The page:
Sandra Fine answered FPL’s media line by phone in Miami but said she was not an FPL spokesperson and that she would try to get one to call back. Meanwhile, she suggested to a reporter that he could travel to St. Johns County where FPL spokesperson were in the field, answering reporters’ questions–then proffered scripted reassurances that FPL is working “24 hours a day” with 21,000 crews across Florida. It sounds impressive, but FPL isn’t saying how many of those crews are in Flagler, which makes the larger number sound more like a marketing pitch than useful information. She said she’d try to have an FPL spokesperson call back. None did.
It’s the sort of void many local customers are familiar with.
“I haven’t seen an FPL truck in my area at all,” Patrick Juliano, a Palm Coast firefighter who’s been particularly critical of FPL on Twitter, said this morning from the B Section. “The hourly restoration rate of @insideFPL in Flagler County is terrible,” he’d tweeted Wednesday. “In last 3 hours less than 100 customers have power restored.” He then posted a nine-hour comparison of reconnections showing that only “2720 less customers have power at 5pm then when they started at 8am,” and hash-tagged it: #Regression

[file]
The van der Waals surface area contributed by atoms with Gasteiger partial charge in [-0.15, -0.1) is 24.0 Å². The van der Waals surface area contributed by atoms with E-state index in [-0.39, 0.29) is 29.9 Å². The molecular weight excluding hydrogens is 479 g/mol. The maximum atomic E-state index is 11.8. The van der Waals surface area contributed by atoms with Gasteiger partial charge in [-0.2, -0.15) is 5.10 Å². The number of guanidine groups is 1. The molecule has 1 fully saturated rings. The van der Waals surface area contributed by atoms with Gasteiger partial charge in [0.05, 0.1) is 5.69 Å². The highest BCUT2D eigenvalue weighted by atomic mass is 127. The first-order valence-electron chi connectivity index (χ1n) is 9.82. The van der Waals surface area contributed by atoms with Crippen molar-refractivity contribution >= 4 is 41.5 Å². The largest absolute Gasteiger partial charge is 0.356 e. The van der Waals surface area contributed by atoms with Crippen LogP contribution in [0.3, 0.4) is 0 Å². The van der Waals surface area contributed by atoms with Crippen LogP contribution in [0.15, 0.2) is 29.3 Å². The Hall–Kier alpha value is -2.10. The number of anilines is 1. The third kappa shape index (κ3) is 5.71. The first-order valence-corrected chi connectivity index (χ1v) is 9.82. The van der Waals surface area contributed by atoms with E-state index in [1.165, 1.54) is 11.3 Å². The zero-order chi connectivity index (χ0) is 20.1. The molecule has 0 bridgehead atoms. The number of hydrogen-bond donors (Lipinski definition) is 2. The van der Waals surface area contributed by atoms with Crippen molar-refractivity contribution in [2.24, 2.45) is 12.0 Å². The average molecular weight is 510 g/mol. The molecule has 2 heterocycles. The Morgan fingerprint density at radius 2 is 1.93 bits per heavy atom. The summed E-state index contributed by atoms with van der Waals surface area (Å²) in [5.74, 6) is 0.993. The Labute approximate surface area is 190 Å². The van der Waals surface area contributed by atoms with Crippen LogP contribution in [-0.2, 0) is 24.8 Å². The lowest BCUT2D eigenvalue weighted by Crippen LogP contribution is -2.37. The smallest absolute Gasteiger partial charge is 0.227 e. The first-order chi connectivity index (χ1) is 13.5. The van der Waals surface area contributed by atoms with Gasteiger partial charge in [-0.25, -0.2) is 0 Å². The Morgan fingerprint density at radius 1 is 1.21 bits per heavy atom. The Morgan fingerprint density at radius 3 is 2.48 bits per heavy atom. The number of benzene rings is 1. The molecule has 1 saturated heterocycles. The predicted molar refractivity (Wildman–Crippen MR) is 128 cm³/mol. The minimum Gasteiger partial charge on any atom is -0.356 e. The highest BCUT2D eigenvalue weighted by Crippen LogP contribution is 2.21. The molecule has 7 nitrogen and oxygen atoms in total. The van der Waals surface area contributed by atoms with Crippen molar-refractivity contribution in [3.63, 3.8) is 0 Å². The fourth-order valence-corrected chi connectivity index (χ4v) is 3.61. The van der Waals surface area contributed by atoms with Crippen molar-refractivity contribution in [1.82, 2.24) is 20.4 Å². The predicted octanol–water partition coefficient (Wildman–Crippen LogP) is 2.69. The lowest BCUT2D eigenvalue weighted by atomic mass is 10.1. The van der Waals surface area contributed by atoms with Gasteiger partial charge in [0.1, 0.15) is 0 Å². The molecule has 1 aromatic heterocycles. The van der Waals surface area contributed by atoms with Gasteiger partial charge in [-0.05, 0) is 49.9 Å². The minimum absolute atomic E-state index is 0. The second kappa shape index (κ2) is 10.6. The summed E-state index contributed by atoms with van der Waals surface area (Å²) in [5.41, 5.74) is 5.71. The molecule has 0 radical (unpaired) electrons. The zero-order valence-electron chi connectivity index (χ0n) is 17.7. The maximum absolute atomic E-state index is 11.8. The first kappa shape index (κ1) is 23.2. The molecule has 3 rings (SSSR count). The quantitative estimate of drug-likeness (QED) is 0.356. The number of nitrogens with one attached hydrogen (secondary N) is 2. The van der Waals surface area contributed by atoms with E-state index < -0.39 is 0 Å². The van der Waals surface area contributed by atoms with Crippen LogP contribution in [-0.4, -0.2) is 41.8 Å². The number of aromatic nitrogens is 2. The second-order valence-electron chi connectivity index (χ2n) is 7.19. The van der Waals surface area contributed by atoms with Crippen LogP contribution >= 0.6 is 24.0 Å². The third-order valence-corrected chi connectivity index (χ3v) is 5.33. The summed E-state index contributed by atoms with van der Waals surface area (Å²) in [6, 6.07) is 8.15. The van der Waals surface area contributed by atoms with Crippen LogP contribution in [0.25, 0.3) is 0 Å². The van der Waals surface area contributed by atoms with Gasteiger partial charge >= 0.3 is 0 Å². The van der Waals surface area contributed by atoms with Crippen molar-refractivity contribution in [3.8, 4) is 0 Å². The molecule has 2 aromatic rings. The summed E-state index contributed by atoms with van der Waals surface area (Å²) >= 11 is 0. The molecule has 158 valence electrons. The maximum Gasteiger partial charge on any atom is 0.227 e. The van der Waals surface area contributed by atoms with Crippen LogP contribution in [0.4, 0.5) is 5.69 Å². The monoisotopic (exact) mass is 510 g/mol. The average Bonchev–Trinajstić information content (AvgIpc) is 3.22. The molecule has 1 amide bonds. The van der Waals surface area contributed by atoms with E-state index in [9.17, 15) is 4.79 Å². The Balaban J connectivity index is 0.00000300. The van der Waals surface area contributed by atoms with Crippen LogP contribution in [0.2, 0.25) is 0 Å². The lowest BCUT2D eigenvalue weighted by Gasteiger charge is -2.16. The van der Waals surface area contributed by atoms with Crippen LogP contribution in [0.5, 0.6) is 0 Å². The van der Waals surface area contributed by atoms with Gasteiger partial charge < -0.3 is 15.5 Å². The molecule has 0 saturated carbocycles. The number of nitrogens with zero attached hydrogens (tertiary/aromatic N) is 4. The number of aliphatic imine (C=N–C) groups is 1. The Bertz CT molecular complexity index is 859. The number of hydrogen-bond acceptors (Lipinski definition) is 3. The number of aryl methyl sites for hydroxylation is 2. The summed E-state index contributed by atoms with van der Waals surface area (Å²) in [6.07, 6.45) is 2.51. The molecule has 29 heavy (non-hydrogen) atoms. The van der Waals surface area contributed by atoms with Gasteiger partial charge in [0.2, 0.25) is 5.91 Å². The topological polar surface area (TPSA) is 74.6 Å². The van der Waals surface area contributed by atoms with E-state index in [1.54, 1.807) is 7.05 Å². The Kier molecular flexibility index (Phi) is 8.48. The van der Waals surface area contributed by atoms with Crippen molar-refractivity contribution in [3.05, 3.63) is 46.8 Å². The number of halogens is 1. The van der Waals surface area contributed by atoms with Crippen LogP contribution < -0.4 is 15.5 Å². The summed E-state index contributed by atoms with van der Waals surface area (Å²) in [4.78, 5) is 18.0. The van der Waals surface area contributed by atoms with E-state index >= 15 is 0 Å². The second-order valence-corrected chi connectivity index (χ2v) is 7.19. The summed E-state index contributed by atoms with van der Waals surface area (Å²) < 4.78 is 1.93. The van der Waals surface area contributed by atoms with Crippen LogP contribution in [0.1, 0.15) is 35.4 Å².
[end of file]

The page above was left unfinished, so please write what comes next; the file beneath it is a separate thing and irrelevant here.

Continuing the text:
Beyond the inconvenience, lack of power creates a ripple effect of consequences from lost reserves of food to schools that can’t open if they’re in a no-power zone to students who can’t do their homework even if their school is reconnected to lethal dangers from still-dangling power lines (or “laterals,” as power officials call them) to diminishing cash and, of course, the heat.
It’s not getting as hot as south Florida, where in Hollywood Hills, for example, eight residents died, six of them from excessive heat and two from reasons that have not yet been determined. The facility’s air conditioning had failed. But it’s hot: Thursday highs were expected near 90, and highs over the next week were expected in the mid-80s each day, with little wind and opressive humidity, making it feel much hotter.
The frustration locally was summed up by D.R. Harris, who wrote in a message to FlaglerLive, from the barrier island: “I would like to know why Hershel King Park has electricity when so many human beings in Flagler County do not? I have an 101yo neighbor, another one with althimerz, and my son is a type 1 diabetic. We are forced to stare at this park with power while being told ours may return by Sept 17 around 11:45PM!!! I am beyond outraged that there is no one listening to me either. We’ve been ignored after every hurricane and power outage here in Painters Hill.”